Posted in: Executive Director's Corner
By Matthew Okebiyi
Oct 28, 2008 - 3:45:06 PM
Nonprofit leaders are calling for equal sacrifice in response to Governor David Paterson's proposals to cut the state's General Fund spending by $12.5 billion - or "almost 25%".
The One-New York: Fighting for Fairness coalition of 90 nonprofit organizations, service providers and unions released an open letter to the Governor and legislative leaders urging that they "resist blunt across-the-board cuts that would undermine New York's ability to serve many of its most vulnerable residents." Instead, they asked State leaders "to call on all New Yorkers - not just those that depend on government services - to sacrifice."
"Our message is simple," said Nancy Wackstein, Executive Director of United Neighborhood Houses and Chair of the Human Services Council of New York City. "We cannot cut our way out of this economic crisis. Government must deliver fair and equitable tax policies and tap revenue sources that call on all New Yorkers to contribute fairly to the solution."
"Governor Paterson's apparent resistance to even considering asking the wealthiest New Yorkers to be part of the solution to our state's problems is completely unrealistic and does not provide any of the added resources we need to stimulate a turn around in our economy," said Billy Easton, Executive Director of the Alliance for Quality Education. "The chair of Governor Paterson's own council of economic advisors, Joseph Stiglitz, has as recently as March advised that New York look to raise revenue as part of a balanced approach of shared sacrifice rather than close its budget gap through cuts alone."
Coalition leaders point to Stiglitz' nobel prize winning research demonstrating that in times of recession marginal tax increases on higher-income families are "the least damaging mechanism for closing state fiscal deficits in the sort run." Conversely, says Stiglitz, "reductions in government spending on goods and services, or reductions in transfer payments to lower-income families, are likely to be more damaging to the economy."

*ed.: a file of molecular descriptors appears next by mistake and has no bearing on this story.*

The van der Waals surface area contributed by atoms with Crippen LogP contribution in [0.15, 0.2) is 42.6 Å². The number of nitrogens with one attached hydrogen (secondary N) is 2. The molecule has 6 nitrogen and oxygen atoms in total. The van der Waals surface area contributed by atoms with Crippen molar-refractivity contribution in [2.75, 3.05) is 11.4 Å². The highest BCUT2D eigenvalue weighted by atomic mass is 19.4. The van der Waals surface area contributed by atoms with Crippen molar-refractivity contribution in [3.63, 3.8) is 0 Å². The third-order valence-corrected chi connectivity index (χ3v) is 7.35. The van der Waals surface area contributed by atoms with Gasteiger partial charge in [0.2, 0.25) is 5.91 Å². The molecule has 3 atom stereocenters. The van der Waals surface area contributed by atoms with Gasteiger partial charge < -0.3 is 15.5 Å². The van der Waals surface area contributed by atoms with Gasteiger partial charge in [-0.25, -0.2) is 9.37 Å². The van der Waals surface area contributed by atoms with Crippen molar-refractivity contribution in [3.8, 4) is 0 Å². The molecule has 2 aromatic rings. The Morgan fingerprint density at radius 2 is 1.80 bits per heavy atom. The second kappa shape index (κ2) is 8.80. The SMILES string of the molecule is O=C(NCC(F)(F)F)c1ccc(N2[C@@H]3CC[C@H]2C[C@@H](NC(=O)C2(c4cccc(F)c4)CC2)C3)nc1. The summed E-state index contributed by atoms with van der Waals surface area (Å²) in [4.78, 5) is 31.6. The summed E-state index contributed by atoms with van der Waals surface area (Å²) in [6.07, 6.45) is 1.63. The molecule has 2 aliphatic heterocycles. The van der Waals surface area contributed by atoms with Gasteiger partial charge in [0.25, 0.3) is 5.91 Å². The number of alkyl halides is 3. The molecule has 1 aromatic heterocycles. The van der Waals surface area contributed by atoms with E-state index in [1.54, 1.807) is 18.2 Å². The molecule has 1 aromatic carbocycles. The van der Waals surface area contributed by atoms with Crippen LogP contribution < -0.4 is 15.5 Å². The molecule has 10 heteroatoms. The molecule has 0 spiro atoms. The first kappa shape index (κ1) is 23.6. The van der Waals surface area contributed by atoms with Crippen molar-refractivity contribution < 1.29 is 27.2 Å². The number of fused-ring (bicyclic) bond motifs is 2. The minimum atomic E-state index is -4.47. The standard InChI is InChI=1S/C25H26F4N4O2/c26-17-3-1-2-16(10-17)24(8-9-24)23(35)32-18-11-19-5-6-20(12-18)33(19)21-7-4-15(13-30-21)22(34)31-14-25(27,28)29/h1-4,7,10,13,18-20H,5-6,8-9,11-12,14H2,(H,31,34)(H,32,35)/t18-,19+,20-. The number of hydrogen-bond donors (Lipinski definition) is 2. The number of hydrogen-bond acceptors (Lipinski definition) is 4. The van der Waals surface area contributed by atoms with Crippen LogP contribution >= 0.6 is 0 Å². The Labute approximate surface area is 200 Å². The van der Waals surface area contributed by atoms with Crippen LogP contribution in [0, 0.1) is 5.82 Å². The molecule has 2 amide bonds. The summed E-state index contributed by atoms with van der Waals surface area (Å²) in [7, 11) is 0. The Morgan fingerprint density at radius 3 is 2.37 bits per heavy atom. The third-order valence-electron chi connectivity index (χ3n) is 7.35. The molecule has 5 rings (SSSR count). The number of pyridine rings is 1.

Members of the One New York Coalition, which is currently developing a formal series of revenue enhancement proposals, point to the State's successful implementation of these strategies during past crises. During the recession that followed September 11th and the burst of the dot.com bubble, New York temporarily increased income tax rates. The State employed a temporary top rate of 7.25 percent for single filers with incomes over $100,000 and 7.7 percent on income over $500,000. The increase expired in 2005. According to the Fiscal Policy Institute, the increases had no negative economic impact. In fact, during this time, they argue, high-wage earners saw positive income growth, economic conditions improved overall, and the State realized job creation.
Individual members of the Coalition also point to the State's $1 billion Tax Stabilization Reserve Fund as one alternative vehicle for dealing with a significant portion of this year's deficit.
Without offsetting revenue initiatives, the cuts proposed by the governor will have devastating impacts on needy New Yorkers, say advocates.
"New York simply cannot cut its way out of a multi billion dollar budget gap and continue to provide for the education, health and safety of its citizens," said Jennifer March-Joly, Executive Director of Citizens' Committee for Children of New York.
"New York has not hit bottom, but already the demand for services is increasing as families deal with job loss and the attendant loss of health insurance and the ability to pay mortgages and utility bills," said Lisa Ritchie, Public Policy Coordinator, Hunger Action Network of New York State.
"Clearly there will need to be cuts, but shared sacrifice has to mean that all New Yorkers - not just those that depend on government services - pay the price," said Mary Brosnahan, Executive Director of the Coalition for the Homeless. Citing already enacted cuts to food pantries, eviction prevention and crisis intervention services for homeless families coming at a time of increasing foreclosure, Brosnahan urged the Governor to consider not only more cuts but increased revenue.